Intel to release first 7nm products in 2021 and deploy 7nm process until 2023

Intel will start production of 7nm chips in 2021 and the first chips based on that process should also be released in that year. The company also gave more details about the arrival of 10nm processors and its Xe line of GPUs.

Intel is using euv machines for certain layers of its upcoming 7nm processors. These are successors to the machines based on immersion lithography. Intel still exclusively uses immersion lithography for its 10nm production. The company is therefore forced to apply self aligned quadruple patterning, a procedure with extra steps that makes chip production more expensive.

The 7nm chip offers twice the density of 10nm, a 15 percent increase in transistor performance and a 20 percent improvement in performance-per-watt. The 7nm production also uses a new generation of Foveros technology for stacking several chiplets together via an interposer.

In addition, there will be a new generation of emib, or embedded multi-die interconnect bridge, that connects components with interconnects in a single package. After 7nm in 2021, 7nm+ will follow in 2022 and 7nm++ in 2023. Intel wants to compete with TSMC’s 5nm process with its 7nm process. One of the first products on 7nm will be the general purpose GPU based on the Xe Graphics Architecture.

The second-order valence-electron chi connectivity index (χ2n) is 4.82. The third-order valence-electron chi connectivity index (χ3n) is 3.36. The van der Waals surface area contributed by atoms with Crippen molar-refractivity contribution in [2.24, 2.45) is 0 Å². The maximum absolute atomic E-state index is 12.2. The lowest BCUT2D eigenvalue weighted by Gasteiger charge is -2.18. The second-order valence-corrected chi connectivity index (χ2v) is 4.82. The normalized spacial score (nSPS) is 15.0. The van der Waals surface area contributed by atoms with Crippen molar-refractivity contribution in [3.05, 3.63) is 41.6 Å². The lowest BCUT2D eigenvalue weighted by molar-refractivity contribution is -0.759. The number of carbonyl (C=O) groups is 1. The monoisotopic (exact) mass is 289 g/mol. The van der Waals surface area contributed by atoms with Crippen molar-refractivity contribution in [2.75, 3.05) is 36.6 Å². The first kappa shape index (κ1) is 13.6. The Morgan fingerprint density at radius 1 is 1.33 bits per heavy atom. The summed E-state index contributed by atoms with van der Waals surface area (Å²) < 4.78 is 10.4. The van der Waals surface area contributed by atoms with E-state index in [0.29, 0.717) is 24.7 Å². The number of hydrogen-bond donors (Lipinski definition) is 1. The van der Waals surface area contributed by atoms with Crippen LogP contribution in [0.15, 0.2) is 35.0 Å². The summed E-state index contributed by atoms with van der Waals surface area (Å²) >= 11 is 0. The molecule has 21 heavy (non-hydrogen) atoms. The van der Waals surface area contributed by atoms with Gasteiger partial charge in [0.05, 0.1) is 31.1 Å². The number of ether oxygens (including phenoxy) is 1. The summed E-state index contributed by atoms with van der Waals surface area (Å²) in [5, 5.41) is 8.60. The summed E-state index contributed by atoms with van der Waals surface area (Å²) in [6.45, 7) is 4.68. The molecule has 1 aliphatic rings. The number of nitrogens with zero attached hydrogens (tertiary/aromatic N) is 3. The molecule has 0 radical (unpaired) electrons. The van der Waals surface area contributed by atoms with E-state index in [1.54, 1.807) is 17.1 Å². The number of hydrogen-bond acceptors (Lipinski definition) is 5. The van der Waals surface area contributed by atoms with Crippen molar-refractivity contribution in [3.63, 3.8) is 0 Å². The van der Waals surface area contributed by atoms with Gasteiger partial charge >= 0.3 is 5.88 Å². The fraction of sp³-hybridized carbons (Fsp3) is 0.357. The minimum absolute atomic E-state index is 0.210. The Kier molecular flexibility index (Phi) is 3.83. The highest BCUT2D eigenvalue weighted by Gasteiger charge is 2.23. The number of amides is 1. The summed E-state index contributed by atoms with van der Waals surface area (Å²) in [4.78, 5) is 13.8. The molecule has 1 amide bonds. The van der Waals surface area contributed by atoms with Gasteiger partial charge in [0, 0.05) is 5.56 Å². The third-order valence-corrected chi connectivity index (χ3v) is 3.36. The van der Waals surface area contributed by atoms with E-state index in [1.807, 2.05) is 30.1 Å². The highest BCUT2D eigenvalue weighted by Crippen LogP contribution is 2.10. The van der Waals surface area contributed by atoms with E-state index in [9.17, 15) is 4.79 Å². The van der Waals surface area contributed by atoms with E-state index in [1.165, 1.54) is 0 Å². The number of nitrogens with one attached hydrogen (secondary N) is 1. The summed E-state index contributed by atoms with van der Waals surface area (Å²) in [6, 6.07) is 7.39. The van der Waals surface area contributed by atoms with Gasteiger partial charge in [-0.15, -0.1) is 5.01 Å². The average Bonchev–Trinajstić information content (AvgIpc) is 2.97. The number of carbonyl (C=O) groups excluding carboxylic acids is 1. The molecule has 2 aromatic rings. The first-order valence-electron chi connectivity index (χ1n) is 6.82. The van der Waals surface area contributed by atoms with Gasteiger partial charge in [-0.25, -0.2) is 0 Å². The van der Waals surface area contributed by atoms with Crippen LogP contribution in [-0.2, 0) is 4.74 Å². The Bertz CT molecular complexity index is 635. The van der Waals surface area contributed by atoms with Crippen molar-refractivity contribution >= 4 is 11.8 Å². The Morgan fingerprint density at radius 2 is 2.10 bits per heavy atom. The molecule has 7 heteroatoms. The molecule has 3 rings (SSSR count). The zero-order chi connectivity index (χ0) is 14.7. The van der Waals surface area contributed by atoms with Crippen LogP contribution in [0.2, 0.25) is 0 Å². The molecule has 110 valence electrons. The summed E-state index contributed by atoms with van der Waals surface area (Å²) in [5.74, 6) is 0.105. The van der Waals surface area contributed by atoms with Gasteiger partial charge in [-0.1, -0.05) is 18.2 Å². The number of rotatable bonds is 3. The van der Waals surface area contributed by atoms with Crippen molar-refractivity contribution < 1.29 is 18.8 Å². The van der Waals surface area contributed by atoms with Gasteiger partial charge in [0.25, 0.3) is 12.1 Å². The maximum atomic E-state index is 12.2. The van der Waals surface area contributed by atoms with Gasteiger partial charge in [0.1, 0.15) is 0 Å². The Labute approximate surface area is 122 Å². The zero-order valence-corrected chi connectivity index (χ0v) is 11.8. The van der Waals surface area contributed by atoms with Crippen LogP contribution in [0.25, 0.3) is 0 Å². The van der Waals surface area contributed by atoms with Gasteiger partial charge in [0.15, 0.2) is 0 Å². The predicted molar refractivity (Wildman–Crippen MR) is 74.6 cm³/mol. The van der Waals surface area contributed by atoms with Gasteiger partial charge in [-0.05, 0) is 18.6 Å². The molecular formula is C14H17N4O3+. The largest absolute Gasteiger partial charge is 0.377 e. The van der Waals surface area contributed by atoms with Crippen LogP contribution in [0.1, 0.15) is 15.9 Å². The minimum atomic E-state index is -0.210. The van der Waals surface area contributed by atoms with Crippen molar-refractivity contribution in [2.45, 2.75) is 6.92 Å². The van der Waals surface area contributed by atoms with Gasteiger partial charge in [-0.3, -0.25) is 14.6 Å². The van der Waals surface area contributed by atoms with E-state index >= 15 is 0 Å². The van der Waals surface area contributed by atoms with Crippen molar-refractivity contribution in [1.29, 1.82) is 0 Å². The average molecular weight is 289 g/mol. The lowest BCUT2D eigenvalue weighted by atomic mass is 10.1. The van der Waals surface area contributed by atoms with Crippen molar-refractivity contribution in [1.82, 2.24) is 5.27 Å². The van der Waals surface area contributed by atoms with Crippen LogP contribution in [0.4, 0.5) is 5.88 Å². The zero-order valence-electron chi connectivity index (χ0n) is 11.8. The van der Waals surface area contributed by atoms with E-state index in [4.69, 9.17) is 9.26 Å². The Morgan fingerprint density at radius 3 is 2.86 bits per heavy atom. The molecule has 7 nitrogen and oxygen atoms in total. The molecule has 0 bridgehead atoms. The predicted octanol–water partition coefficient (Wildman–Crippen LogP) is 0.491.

Intel also announced more about its 10nm plans. The first 10nm processors will appear this year and those are Ice Lake processors that will be released in June. Intel showed a die shot of an Ice Lake processor with four cores and a Gen 11 GPU. That GPU would perform twice as well as Whiskey Lake’s Gen 9.5 GPU. The Tiger Lake processor, which is also produced at 10nm, will appear next year. This one gets a Xe GPU, which would perform four times as well as Gen 9.5.

Intel reiterated that the 10nm delay was due to the aggressive 2.7X density scaling of its 10nm output. The company also announced that it will use cobalt interconnects and will deploy its Foveros and emib technologies. The 10nm node will have successors in the form of 10nm+ in 2020 and 10nm++ in 2021.

Intel provided the update on its roadmap at an investor meeting. Parts of the plans have already appeared in the form of roadmaps of the company that recently leaked.

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